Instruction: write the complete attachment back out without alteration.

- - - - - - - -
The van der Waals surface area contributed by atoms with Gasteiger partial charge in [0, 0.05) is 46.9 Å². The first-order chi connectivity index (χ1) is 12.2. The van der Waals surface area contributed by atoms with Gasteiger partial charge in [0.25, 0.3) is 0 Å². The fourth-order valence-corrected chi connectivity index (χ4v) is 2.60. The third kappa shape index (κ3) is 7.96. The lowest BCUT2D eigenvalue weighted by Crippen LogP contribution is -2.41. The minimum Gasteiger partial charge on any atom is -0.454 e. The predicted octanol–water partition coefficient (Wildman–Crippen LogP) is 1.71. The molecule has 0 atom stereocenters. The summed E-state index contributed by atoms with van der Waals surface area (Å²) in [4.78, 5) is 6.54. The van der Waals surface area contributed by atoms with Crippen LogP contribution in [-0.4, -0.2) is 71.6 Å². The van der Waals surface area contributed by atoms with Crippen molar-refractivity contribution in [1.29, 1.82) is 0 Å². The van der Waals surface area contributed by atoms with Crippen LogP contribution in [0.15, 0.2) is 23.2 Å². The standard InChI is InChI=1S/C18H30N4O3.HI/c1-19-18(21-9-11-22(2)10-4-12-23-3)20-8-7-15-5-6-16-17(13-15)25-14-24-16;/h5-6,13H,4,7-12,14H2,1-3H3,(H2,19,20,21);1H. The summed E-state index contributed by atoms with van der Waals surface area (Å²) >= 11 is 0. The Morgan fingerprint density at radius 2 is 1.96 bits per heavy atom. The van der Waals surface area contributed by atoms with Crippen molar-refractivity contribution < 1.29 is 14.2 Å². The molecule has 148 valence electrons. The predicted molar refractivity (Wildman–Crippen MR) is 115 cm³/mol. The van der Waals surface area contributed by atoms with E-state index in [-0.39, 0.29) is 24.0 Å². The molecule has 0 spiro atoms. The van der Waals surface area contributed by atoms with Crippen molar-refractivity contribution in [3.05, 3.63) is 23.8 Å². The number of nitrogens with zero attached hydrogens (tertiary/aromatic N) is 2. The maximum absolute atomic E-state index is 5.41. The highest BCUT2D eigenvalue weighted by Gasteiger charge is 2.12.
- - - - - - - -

The van der Waals surface area contributed by atoms with Gasteiger partial charge in [0, 0.05) is 46.9 Å². The first-order chi connectivity index (χ1) is 12.2. The van der Waals surface area contributed by atoms with Gasteiger partial charge in [0.25, 0.3) is 0 Å². The fourth-order valence-corrected chi connectivity index (χ4v) is 2.60. The third kappa shape index (κ3) is 7.96. The lowest BCUT2D eigenvalue weighted by Crippen LogP contribution is -2.41. The minimum Gasteiger partial charge on any atom is -0.454 e. The predicted octanol–water partition coefficient (Wildman–Crippen LogP) is 1.71. The molecule has 0 atom stereocenters. The summed E-state index contributed by atoms with van der Waals surface area (Å²) in [4.78, 5) is 6.54. The van der Waals surface area contributed by atoms with Crippen LogP contribution in [-0.4, -0.2) is 71.6 Å². The van der Waals surface area contributed by atoms with Crippen molar-refractivity contribution in [1.29, 1.82) is 0 Å². The van der Waals surface area contributed by atoms with Crippen LogP contribution in [0.15, 0.2) is 23.2 Å². The standard InChI is InChI=1S/C18H30N4O3.HI/c1-19-18(21-9-11-22(2)10-4-12-23-3)20-8-7-15-5-6-16-17(13-15)25-14-24-16;/h5-6,13H,4,7-12,14H2,1-3H3,(H2,19,20,21);1H. The summed E-state index contributed by atoms with van der Waals surface area (Å²) >= 11 is 0. The Morgan fingerprint density at radius 2 is 1.96 bits per heavy atom. The van der Waals surface area contributed by atoms with Crippen molar-refractivity contribution < 1.29 is 14.2 Å². The molecule has 148 valence electrons. The predicted molar refractivity (Wildman–Crippen MR) is 115 cm³/mol. The van der Waals surface area contributed by atoms with E-state index in [-0.39, 0.29) is 24.0 Å². The molecule has 0 spiro atoms. The van der Waals surface area contributed by atoms with Crippen molar-refractivity contribution in [3.05, 3.63) is 23.8 Å². The number of nitrogens with zero attached hydrogens (tertiary/aromatic N) is 2. The maximum absolute atomic E-state index is 5.41. The highest BCUT2D eigenvalue weighted by Gasteiger charge is 2.12.